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Tuesday, June 6, 2023

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Lawmakers consider changes to Maine's Clean Election law, Florida offers a big no comment over "arranged" migrant flights to California, and the Global Fragility Act turns U.S. peacekeeping on its head.

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A bipartisan effort aims to preserve AM radio, the Human Rights Campaign declares a state of emergency for LGBTQ+ people, and the Atlanta City Council approves funding for a controversial police training center.

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Oregon may expand food stamp eligibility to some undocumented households, rural areas have a new method of accessing money for roads and bridges, and Tennessee's new online tool helps keep track of cemetery locations.

Farm Mechanics Win 'Right to Repair'

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Friday, January 13, 2023   

Tractor maker Deere and Company has reached a deal with the American Farm Bureau Federation to allow independent mechanics to work on John Deere brand farm equipment.

Until now, if a mechanic not certified by Deere touched the high-dollar gear, it could void the company warranty, much like cellphone companies which void your warranty if you or an "unauthorized party" fixes your phone. Some farm equipment can cost a million dollars or more.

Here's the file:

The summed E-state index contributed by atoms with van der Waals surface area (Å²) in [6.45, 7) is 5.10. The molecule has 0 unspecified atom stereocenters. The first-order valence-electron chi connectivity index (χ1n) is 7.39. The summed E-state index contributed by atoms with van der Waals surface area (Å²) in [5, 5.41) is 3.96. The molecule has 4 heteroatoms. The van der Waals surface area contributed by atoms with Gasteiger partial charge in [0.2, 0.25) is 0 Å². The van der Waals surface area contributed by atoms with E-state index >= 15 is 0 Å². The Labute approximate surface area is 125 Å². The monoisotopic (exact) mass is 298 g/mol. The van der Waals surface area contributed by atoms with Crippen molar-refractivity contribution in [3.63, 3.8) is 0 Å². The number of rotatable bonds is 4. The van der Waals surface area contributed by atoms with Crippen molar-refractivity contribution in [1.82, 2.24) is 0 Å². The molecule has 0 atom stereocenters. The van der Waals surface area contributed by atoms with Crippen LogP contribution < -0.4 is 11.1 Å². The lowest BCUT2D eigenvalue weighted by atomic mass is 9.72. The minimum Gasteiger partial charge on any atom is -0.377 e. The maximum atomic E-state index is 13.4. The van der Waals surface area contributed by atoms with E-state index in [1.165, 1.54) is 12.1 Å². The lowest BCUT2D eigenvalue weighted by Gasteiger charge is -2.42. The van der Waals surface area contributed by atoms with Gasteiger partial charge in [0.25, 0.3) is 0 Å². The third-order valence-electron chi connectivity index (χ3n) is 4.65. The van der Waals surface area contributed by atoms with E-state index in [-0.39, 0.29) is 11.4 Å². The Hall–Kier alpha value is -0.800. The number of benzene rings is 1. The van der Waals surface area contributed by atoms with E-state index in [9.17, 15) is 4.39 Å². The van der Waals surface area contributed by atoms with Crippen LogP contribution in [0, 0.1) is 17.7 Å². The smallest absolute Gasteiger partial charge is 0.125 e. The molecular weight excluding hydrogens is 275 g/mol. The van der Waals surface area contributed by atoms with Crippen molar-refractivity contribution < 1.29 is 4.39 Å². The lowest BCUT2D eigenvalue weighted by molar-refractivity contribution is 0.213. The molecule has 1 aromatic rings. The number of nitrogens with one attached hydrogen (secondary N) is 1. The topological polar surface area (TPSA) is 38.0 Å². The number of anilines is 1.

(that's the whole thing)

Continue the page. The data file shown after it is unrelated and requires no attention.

Rep. J.D. Scholten, D-Sioux City, said having to wait for a certified Deere mechanic at planting or harvest time, when repairs are most common, is costly to a farmer who needs to be in the fields.

"So a farmer can't touch the machine legally," Scholten explained. "And is stuck in a backlog to get somebody to come out to their farm, so they can fix their machine, so they can have a harvest."

There are 85,000 farmers in Iowa, and while not all of them have John Deere equipment, those who do will now have more options to get it fixed. Right to repair measures are being addressed across the country, but so far the deals have been agreements stopping short of binding legislation.

Farmers have said limiting who they can hire to work on their equipment is anticompetitive and hurts their business. Scholten added farmers cannot be expected to thrive under such restrictions, and sees the agreement as critical, given the investments farmers make.

"Can you imagine buying a million-dollar piece of equipment and not having the rights to fix it?" Scholten asked. "To me, that's absurd. Ultimately, I'm on the side of the farmers."

The Farm Bureau has said the agreement is just the beginning of addressing the right to repair issue. President Joe Biden signed an executive order in 2021 to limit anticompetitive practices, which advocates argued should apply in these cases. The issue could also be part of this year's Farm Bill.


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